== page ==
Categories
Hardware What I’m Up To

The dirty little secret about the ThinkPad T430’s CMOS battery

I’ve hung onto an old Lenovo ThinkPad T430 that’s been performing yeoman’s service over the past few years as a trusty Linux development machine and server. Its CMOS battery finally ran out, which meant that it no longer kept proper time when removed from power, which meant that I always got this message on startup:

I’m going to be teaching a Python course in the evenings in a matter of days, and wanted to be have the ThinkPad loaded up with Linux Mint 19.3 and Anaconda Individual Edition for that purpose. Without much thought and some very quick Googling, I found that Amazon could get a replacement battery to me the next day for less than ten bucks. Sold!

As promised, it arrived the next day. Here’s the box it came in:

I’m not complaining. There are all sorts of economics-based reasons for shipping something so tiny in that size box, and I’m grateful for the huge “crumple zone” provided by that box.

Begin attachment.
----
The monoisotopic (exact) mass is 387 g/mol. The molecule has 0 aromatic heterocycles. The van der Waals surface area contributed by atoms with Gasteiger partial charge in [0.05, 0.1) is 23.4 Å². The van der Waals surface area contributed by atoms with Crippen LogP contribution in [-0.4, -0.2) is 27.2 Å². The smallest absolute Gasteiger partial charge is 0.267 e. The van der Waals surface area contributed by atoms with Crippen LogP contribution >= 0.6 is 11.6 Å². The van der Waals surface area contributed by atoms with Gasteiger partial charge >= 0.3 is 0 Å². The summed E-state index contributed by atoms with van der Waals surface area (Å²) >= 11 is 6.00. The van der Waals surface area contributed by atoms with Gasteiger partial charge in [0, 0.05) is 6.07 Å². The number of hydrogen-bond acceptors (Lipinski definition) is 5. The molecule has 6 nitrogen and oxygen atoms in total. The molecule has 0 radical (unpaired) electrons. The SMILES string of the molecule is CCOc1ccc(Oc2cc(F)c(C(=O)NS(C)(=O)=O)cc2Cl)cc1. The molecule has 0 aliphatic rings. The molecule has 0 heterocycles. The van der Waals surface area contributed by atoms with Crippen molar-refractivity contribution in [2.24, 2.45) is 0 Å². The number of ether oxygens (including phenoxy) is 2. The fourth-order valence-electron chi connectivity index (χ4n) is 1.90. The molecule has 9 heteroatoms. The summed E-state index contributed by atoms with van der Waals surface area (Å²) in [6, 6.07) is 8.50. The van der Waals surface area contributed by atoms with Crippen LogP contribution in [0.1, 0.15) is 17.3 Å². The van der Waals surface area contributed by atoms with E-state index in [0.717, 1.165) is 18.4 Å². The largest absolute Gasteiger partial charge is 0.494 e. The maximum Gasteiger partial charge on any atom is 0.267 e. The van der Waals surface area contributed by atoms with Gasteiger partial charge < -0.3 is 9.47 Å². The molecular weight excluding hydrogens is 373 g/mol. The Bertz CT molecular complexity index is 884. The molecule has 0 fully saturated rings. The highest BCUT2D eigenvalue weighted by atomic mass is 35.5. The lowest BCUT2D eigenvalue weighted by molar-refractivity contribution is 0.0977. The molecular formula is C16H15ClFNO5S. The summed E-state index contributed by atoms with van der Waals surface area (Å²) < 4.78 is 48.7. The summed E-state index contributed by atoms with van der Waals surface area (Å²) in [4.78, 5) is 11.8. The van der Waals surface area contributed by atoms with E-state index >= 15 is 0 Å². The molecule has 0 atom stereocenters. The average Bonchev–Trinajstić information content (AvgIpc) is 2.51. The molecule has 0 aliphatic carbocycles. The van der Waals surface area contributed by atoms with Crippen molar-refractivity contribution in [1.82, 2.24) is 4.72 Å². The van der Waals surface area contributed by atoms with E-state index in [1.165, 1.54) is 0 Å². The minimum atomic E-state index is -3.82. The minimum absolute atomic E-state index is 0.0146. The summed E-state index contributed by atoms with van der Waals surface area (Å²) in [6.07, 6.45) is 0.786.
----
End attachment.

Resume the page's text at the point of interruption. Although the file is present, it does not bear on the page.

I knew where the battery went, thanks to an earlier adventure in which I upgraded the T430’s RAM (which requires you to do so in two separate locations on the machine). It’s under the central panel on the underside of the machine:

Replacing the battery was a snap: Disconnect the old battery’s connector, and then attach the the new battery in the same way.

I got curious. What was under the yellow protective plastic cover?

I peeled it off the old battery and found this:

The yellow protector concealed a run-of-the-mill CR2032 3-volt “coin”-type battery, and nothing more. The remote for my BOSE speakers uses one, as does my hand-held luggage scale. They also power the light on proctoscopes, in case you were wondering what kind of batteries yours took: